Passage of federal tax reform spelled numerous changes for wealthy Americans, but more often that not, those changes have led to unanswered questions.
Taxpayers and their lawyers have been forced to learn new nuances to estate, investment and other tax-related planning procedures as they try to determine how the new legislation will impact them.
Estate planning and tax attorneys agree that from a wealth management perspective, the most significant consequence of the Tax Cuts and Jobs Act comes through changes made to the federal estate/gift tax. But as they try to understand the breadth of those consequences, attorneys say only one thing about the tax bill is certain: it is rife with uncertainty.
Taxing the very, very rich
For now, one thing is clear — very few people will have to pay an estate/gift tax under the federal legislation. Previous law taxed estates more than $5.6 million for individuals and $11.2 million for couples, but the new law doubles both those amounts.
In practice, that means far fewer people will now have to worry about paying an estate tax, said Jennifer Bird-Pollan, an associate professor at the University of Kentucky College of Law. She described the change as a transition from the “very wealthy” to only the “extremely wealthy” having to pay the tax.
In Indiana, the doubling of the estate tax threshold will likely mean fewer Hoosier attorneys will have to deal with estate tax matters, said Tim Riffle, chair of the tax section of Barnes & Thornburg’s Corporate Department. Only those attorneys in very affluent parts of the country, such as Manhattan’s Upper East Side or Chicago’s North Shore, will be frequently asked to help clients navigate the estate tax world, he said.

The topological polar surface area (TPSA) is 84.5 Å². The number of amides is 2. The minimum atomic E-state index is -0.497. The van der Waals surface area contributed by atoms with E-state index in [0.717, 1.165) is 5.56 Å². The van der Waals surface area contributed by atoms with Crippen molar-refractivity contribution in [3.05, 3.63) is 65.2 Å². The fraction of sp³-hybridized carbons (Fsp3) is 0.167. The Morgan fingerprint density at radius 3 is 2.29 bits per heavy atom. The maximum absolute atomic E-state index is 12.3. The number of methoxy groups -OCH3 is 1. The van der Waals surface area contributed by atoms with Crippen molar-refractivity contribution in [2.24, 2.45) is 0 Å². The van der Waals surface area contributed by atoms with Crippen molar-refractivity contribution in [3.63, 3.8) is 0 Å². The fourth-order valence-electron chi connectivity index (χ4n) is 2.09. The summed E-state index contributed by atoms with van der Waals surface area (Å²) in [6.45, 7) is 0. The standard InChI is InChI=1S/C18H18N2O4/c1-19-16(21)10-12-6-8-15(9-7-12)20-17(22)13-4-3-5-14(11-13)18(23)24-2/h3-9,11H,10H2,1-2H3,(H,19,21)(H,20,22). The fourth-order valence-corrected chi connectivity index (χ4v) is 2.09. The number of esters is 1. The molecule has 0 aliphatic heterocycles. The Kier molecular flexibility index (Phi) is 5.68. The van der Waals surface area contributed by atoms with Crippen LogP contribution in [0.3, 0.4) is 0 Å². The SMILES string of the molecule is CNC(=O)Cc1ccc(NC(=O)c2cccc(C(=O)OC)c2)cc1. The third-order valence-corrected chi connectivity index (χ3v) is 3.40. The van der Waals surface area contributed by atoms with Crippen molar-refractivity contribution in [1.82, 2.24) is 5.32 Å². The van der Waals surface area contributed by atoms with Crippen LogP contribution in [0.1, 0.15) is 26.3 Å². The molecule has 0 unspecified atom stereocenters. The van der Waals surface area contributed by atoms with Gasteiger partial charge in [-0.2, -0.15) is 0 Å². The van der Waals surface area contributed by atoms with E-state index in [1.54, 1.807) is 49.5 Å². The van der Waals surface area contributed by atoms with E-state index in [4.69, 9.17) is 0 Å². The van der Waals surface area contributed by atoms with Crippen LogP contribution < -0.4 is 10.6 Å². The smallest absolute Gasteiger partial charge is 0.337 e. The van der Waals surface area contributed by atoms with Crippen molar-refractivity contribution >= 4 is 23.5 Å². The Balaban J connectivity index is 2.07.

However, Rick Kissel, a partner at Taft Stettinius & Hollister, LLP, noted Indiana executives at publicly traded and closely held companies, and even those who own large family farms, could find themselves passing the estate/gift tax threshold. Even so, the number of Hoosiers subject to estate tax will be minute, he said.
“It really is a tax on the rich,” Kissel said. “It’s not on the middle class, it’s not on the upper middle class. It’s not even the top 1 percent.”
Shift in perspective
For everyone else, tax reform likely changed the way taxpayers think about planning for their futures, Greg Shelley said. Under the previous law, wealthy Americans often focused on minimizing their estate tax obligations, the Bose McKinney & Evans partner said. Now, the focus has shifted to minimizing income tax obligations.
For example, under the old tax system, wealthy couples often put portions of their estate up to the estate tax threshold in a credit shelter trust. When one spouse died, the trust would pass to the surviving spouse, and then to the couple’s children or other beneficiaries upon the second spouse’s death.
The benefit of a credit shelter trust was that it could pass from beneficiary to beneficiary without ever being included in the decedent’s estate, Shelley said. Thus, couples with very large estates could use credit shelter trusts to gift their assets up to the estate tax threshold without paying the applicable tax, he said.
But under the new tax law, the benefit of a credit shelter trust might be weakened considering the higher value limit, Shelley said. That means wealthy families must reassess their estate plans to determine if the advantages of a credit shelter trust still outweigh income tax considerations.